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'The Princess Diarist', Carrie Fisher

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PREFACE: Carrie Fisher tragically died of a heart attack on December 27 2016, six days after I wrote this review. Dazzlingly talented, Carrie has left us a legacy of wonderful written work, as well as her performances in film and television. She had only just started writing advice columns for 'The Guardian', full of gentle, caring and constructive advice for young people facing bipolar disorder and other problems. And, of course, there's her funny and poignant 'sort of memoir', 'The Princess Diarist'. Here's my review:


Every year I indulge myself by buying a book to read on Boxing Day. Usually it’s an autobiography of the celebrity kind. In the past I’ve discovered some treasures including Dawn French’s 'Dear Fatty', William Shatner’s 'Up Till Now' and Mia Farrow’s 'What Falls Away'. I’ve also bought myself some duds (no names, no pack drill). A few weeks ago I happened upon an extract from Carrie Fisher’s 'The Princess Diarist' which was featured in 'The Guardian' (below). I started reading it, assuming it would be a typical celebrity tell-all about her recently revealed affair with Harrison Ford (which took place during the filming of 'Star Wars' in 1976). Instead I was riveted by the best writing I’ve encountered in a long time - funny, masterful and achingly poignant. 

Intrigued by the extract, I went off to the bookstore to get hold of the paperback, intending it to be my 2016 ‘Boxing Day book’. I’ll just have a quick browse, I told myself when I got home. But I couldn’t put the book down. And yes, I finished it in a single sitting.

In 1976 Carrie Fisher was nineteen, the daughter of a glamorous movie star, Debbie Reynolds, and the product of a broken home (her father, singer Eddie Fisher ran off with Elizabeth Taylor when Carrie was a toddler). So it’s not surprising that she had self-esteem issues and was looking for love. Harrison Ford was in his thirties and married.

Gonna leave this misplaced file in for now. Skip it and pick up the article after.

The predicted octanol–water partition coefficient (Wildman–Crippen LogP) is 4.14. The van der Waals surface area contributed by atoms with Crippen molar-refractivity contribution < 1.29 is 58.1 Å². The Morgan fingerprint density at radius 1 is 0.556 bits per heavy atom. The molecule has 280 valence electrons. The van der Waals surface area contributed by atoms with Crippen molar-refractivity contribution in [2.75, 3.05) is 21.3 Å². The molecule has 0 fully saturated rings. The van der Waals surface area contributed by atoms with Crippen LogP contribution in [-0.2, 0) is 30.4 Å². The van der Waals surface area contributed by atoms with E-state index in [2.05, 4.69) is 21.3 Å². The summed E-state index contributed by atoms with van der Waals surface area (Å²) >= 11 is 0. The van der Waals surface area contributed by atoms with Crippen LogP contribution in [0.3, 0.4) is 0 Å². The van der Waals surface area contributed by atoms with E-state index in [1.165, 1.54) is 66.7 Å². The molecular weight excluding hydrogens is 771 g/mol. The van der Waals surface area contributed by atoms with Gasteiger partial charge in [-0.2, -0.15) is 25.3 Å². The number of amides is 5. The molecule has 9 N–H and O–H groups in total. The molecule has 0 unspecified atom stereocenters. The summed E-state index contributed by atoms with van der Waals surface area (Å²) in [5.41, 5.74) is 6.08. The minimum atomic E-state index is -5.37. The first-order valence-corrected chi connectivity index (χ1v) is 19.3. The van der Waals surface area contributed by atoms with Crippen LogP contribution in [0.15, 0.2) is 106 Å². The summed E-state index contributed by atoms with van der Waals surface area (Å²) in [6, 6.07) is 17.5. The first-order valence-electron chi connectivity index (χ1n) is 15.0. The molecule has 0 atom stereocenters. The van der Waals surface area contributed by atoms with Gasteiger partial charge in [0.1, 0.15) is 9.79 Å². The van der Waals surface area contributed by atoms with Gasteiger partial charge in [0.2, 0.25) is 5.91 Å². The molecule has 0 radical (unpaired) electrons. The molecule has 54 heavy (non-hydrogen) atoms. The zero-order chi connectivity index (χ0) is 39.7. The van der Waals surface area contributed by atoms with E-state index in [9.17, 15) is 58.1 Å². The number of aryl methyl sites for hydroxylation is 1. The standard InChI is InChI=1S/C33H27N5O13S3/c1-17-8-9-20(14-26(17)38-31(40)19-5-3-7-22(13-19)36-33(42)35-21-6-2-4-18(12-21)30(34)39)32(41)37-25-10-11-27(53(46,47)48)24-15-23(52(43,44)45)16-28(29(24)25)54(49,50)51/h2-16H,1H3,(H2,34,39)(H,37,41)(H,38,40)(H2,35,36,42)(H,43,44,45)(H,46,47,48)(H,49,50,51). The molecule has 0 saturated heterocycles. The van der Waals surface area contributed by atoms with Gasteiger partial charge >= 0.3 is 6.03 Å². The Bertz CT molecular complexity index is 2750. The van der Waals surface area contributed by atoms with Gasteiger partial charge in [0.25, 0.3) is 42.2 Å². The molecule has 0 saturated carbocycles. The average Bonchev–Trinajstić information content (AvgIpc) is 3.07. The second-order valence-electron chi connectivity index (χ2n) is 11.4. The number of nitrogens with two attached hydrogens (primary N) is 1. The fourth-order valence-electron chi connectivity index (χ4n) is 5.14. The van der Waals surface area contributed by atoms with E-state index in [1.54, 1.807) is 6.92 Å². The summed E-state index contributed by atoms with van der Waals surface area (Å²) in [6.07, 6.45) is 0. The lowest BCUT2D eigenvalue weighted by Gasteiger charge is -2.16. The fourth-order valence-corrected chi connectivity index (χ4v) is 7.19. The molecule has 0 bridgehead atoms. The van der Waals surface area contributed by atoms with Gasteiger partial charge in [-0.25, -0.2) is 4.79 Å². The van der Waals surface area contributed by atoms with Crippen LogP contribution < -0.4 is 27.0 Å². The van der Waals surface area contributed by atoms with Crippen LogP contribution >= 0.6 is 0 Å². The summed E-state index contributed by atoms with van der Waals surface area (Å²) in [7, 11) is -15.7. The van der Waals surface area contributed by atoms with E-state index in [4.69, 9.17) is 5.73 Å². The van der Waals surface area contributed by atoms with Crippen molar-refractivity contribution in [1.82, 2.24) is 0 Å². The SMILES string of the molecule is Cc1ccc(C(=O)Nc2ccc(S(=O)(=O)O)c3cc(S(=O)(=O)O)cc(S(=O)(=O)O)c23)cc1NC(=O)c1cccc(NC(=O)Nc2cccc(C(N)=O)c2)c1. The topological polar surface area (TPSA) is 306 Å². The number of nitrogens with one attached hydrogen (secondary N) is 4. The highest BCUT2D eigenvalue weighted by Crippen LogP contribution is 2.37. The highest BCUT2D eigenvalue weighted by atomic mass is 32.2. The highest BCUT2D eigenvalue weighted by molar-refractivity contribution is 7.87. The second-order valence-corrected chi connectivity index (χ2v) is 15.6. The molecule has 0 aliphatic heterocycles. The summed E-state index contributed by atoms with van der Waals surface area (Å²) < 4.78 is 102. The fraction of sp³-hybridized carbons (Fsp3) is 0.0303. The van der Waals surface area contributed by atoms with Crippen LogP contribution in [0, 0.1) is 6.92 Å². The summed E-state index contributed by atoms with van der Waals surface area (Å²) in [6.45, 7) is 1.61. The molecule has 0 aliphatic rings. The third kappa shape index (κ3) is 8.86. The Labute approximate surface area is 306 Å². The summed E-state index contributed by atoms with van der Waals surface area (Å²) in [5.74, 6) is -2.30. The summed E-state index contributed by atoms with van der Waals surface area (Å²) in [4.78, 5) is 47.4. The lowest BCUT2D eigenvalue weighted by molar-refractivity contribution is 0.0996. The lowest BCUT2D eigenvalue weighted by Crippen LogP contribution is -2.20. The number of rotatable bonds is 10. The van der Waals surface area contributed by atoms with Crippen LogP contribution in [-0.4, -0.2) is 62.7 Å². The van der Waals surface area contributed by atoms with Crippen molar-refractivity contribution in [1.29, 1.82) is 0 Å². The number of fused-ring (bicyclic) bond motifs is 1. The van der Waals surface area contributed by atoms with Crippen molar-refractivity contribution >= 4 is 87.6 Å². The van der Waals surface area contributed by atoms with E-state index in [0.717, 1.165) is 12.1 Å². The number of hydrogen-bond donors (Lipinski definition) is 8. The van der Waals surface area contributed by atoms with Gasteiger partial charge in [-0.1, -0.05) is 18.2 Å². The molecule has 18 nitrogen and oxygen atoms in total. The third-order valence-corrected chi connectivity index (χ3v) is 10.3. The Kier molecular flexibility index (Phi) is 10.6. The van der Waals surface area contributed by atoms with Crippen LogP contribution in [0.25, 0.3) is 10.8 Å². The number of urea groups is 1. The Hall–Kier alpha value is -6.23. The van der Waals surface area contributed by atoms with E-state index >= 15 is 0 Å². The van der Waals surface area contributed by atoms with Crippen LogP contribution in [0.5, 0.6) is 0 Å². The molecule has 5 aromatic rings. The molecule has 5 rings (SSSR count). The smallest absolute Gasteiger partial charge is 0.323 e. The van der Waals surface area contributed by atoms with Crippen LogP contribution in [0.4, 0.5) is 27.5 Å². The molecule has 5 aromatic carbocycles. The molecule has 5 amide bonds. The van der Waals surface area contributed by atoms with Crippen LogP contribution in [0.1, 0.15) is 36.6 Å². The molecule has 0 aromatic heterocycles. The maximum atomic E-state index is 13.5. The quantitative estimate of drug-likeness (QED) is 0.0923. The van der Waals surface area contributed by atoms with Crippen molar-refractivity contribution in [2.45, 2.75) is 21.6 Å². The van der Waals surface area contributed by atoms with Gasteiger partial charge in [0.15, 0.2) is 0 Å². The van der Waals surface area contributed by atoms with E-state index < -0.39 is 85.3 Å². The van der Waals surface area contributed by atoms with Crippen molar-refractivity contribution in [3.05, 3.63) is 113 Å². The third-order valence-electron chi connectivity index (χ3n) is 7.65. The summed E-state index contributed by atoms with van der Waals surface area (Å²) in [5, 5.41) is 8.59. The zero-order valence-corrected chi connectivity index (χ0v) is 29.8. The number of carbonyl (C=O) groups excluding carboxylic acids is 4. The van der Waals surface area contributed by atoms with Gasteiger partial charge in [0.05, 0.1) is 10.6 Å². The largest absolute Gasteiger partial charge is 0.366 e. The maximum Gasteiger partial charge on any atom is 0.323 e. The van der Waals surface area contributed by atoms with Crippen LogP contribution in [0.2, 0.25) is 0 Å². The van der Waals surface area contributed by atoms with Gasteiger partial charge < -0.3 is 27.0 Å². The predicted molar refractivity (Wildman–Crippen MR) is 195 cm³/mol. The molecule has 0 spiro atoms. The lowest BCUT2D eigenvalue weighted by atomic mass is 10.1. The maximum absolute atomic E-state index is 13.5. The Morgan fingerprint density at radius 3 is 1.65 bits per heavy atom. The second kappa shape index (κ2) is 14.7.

When Fisher embarked on a relationship with the wryly taciturn Ford, she was under no illusion that when the filming ended, so would the affair. For his part, Ford didn’t promise her anything in return, just the pleasure of his company.

Although Fisher never raises the possibility in the book, I suspect Mr Ford might have fallen just a little in love with her during their affair. How could he not? Fisher was (and is) as witty as all get-out and the crew adored her. When sixty-year-old Carrie Fisher looks back at photos of herself from 1976, she can see that she was as ‘cute as a button’. At the time, however, her self-image was askew and she considered herself plain and chubby.

The first part of 'The Princess Diarist' is a narrative, while the latter portion includes diary extracts and poems, discovered when Fisher was going through a box of written work she'd forgotten about. It’s worth noting there are no sex scenes in the book - Fisher has made the wise choice to keep the private stuff just that.

You don’t need to be a 'Star Wars' fan to enjoy this memoir (or 'a sort of memoir' as she calls it on the cover). Anyone, who’s been nineteen and obsessively in love with someone who’s obliging but spoken for, will ache for Carrie Fisher. Reading her poems and diary entries from that period is like peering into her nineteen-year-old soul. In many ways, she was very brave in making her 'primary sources' public.  

On a technical level, Fisher is a consummate wordsmith. The text bursts off the page with its originality, humour and pathos. There are puns galore, but this is not an exercise in showing off; every element of word-play, every metaphor earns its place in the book.

If you’re waiting for a response to 'The Princess Diaries' from Harrison Ford, don’t hold your breath. Fisher’s sympathetic and engaging portrait of a very private man is perhaps as close as we’ll get to knowing the ‘real’ Ford. As for Ms Fisher, she’s been carrying a torch for Han Solo for the past forty years.

And who could blame her?

You can read an extract courtesy of 'The Guardian'.

 

Deborah O’Brien

21 December 2016